Australian Open

Roger Federer made it through to a record seventh Australian Open final when South Korean Hyeon Chung retired in the second set of their semi-final to set up a Marin Cilic final.
The Swiss led 6-1 5-2 when 21-year-old Chung was forced to call it quits, three games after being treated for a blister on his left foot.

Defending champion Federer, 36, goes on to face Croatian sixth seed Marin Cilic in Sunday’s final.
The world number two is seeking a sixth Australian and 20th Grand Slam title.
Federer was on course to take a two-set lead after just 62 minutes when the second semi-final came to an abrupt halt.
Chung’s management later said the problem had developed during the tournament, and they had tried to ease the pain with injections as it was “much worse than a regular blister”.
“I thought the first set was normal,” said Federer. “I couldn’t tell what was going on with my opponent.
“In the second set I felt he was getting slower. He’s had a problem with the blister. It hurts – a lot. At some point it’s too much and you make things worse.

“Clearly I’m happy to be in the final – but not like this. He’s had such a wonderful tournament.”
Chung had spent around 12 hours on court heading into the semi-final, including a gruelling win over Novak Djokovic in round four, and the physical effort finally took its toll.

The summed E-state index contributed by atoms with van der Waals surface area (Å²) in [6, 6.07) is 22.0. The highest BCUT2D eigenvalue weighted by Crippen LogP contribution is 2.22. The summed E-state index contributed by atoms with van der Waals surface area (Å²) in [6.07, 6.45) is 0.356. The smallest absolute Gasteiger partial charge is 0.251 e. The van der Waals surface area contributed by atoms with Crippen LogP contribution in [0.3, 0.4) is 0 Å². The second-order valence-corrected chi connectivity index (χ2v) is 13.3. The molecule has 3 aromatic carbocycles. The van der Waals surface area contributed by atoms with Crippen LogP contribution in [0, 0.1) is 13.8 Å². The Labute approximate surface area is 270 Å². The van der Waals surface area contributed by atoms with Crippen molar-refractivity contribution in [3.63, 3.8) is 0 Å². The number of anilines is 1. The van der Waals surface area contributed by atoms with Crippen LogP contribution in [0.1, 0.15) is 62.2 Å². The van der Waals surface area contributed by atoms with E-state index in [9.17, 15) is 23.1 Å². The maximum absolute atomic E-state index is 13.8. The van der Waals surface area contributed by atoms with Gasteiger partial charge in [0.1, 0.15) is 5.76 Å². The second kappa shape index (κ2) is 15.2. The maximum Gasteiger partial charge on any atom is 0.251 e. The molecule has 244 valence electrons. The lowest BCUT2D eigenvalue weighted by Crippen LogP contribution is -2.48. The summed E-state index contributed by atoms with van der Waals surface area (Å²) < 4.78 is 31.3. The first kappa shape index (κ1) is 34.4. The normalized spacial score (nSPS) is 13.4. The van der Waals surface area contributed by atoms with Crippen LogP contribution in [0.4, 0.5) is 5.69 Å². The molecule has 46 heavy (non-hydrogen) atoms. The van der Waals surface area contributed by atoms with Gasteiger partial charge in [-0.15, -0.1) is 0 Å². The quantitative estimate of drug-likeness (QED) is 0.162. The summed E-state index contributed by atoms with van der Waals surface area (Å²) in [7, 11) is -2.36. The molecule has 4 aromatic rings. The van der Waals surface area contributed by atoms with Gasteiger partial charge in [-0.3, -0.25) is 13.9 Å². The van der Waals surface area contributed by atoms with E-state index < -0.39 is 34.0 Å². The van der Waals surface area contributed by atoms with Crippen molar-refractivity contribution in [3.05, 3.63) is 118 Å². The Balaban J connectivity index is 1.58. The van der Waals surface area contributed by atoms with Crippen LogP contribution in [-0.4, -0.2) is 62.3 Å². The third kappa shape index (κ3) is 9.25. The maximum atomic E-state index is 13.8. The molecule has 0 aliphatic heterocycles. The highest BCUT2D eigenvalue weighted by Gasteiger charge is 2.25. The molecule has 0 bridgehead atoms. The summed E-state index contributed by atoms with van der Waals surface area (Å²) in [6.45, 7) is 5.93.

Federer had established a commanding lead, winning the first set for the loss of one game despite only getting 32% of his first serves in.

The Swiss kept his cool after a brief disagreement with the umpire to swat away a backhand winner for a 3-1 lead in the second set, and Chung called for the trainer at the next changeover.
Heavy strapping was applied to the world number 58’s foot and he managed to hold serve on the resumption, but after Federer raced through his next service game, Chung approached the umpire and retired.
Federer extends his Open-era record to 30 Grand Slam final appearances and is one win from joining Djokovic and Roy Emerson on a record six Australian Open titles.
“I must admit, you do take the faster matches whenever you can because there’s enough wear and tear on the body,” said Federer.
“There’s enough tough matches throughout the season that when they happen, you take them.
“I’m just happy I’m in the finals, to be honest. That was the goal before the match today.”
Analysis – What chance Cilic?

BBC tennis correspondent Russell Fuller
The end came even more quickly than anticipated. Federer had been in total control, varying his length and spin, and denying a tense 21-year-old any rhythm in his first Grand Slam semi-final.
Both Chung, and Kyle Edmund on Thursday, would have had to play brilliantly even if fully fit to threaten a repeat of the Wimbledon final here in Melbourne. But their injury issues are another reminder of how difficult it is for younger bodies to withstand a full fortnight’s tennis at Grand Slam level.

Blisters undermined Cilic in July’s Wimbledon final, but the Croat could pose a significant danger to Federer’s hopes of a 20th Grand Slam title if fully fit.
Their head-to-head record doesn’t suggest much of a contest, but Cilic can draw inspiration from his one victory. He returned superbly in the US Open semi-final of 2014, won in straight sets, and went on to win the title.